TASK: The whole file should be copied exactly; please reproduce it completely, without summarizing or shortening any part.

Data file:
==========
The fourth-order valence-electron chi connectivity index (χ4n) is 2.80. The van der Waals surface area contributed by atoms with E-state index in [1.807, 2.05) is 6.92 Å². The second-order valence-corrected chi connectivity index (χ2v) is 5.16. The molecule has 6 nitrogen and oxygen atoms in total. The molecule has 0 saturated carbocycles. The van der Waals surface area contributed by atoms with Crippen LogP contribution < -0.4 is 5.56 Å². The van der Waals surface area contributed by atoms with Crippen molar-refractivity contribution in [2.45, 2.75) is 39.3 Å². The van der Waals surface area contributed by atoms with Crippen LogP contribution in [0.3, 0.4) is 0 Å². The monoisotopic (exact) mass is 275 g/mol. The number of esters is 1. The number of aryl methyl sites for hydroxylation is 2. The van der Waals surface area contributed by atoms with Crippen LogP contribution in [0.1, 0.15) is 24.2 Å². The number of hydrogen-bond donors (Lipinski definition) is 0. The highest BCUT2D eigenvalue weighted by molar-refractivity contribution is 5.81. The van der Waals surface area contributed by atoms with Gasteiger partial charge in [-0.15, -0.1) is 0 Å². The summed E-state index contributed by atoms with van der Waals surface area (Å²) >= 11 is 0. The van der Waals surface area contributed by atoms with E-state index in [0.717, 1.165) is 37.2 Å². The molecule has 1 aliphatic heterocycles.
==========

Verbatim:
The fourth-order valence-electron chi connectivity index (χ4n) is 2.80. The van der Waals surface area contributed by atoms with E-state index in [1.807, 2.05) is 6.92 Å². The second-order valence-corrected chi connectivity index (χ2v) is 5.16. The molecule has 6 nitrogen and oxygen atoms in total. The molecule has 0 saturated carbocycles. The van der Waals surface area contributed by atoms with Crippen LogP contribution < -0.4 is 5.56 Å². The van der Waals surface area contributed by atoms with Crippen molar-refractivity contribution in [2.45, 2.75) is 39.3 Å². The van der Waals surface area contributed by atoms with Crippen LogP contribution in [0.3, 0.4) is 0 Å². The monoisotopic (exact) mass is 275 g/mol. The number of esters is 1. The number of aryl methyl sites for hydroxylation is 2. The van der Waals surface area contributed by atoms with Crippen LogP contribution in [0.1, 0.15) is 24.2 Å². The number of hydrogen-bond donors (Lipinski definition) is 0. The highest BCUT2D eigenvalue weighted by molar-refractivity contribution is 5.81. The van der Waals surface area contributed by atoms with Gasteiger partial charge in [-0.15, -0.1) is 0 Å². The summed E-state index contributed by atoms with van der Waals surface area (Å²) >= 11 is 0. The van der Waals surface area contributed by atoms with E-state index in [0.717, 1.165) is 37.2 Å². The molecule has 1 aliphatic heterocycles.